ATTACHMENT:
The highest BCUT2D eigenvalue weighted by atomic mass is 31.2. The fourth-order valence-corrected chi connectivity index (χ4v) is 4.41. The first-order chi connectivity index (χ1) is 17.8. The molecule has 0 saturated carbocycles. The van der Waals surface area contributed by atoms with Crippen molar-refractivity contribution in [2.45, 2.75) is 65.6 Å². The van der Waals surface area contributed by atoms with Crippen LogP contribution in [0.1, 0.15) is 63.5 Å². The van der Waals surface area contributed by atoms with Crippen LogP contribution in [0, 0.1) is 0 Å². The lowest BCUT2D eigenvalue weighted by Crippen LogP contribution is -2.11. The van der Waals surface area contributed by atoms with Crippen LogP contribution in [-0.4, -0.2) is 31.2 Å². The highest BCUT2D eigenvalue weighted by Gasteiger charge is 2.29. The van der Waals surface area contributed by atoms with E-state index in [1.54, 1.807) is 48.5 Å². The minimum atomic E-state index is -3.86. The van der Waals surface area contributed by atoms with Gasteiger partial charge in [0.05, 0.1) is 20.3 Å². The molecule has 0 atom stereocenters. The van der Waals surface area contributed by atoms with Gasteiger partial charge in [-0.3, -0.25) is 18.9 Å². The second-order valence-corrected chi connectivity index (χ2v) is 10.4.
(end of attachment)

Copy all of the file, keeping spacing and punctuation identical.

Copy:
The highest BCUT2D eigenvalue weighted by atomic mass is 31.2. The fourth-order valence-corrected chi connectivity index (χ4v) is 4.41. The first-order chi connectivity index (χ1) is 17.8. The molecule has 0 saturated carbocycles. The van der Waals surface area contributed by atoms with Crippen molar-refractivity contribution in [2.45, 2.75) is 65.6 Å². The van der Waals surface area contributed by atoms with Crippen LogP contribution in [0.1, 0.15) is 63.5 Å². The van der Waals surface area contributed by atoms with Crippen LogP contribution in [0, 0.1) is 0 Å². The lowest BCUT2D eigenvalue weighted by Crippen LogP contribution is -2.11. The van der Waals surface area contributed by atoms with Crippen LogP contribution in [-0.4, -0.2) is 31.2 Å². The highest BCUT2D eigenvalue weighted by Gasteiger charge is 2.29. The van der Waals surface area contributed by atoms with E-state index in [1.54, 1.807) is 48.5 Å². The minimum atomic E-state index is -3.86. The van der Waals surface area contributed by atoms with Gasteiger partial charge in [0.05, 0.1) is 20.3 Å². The molecule has 0 atom stereocenters. The van der Waals surface area contributed by atoms with Gasteiger partial charge in [-0.3, -0.25) is 18.9 Å². The second-order valence-corrected chi connectivity index (χ2v) is 10.4.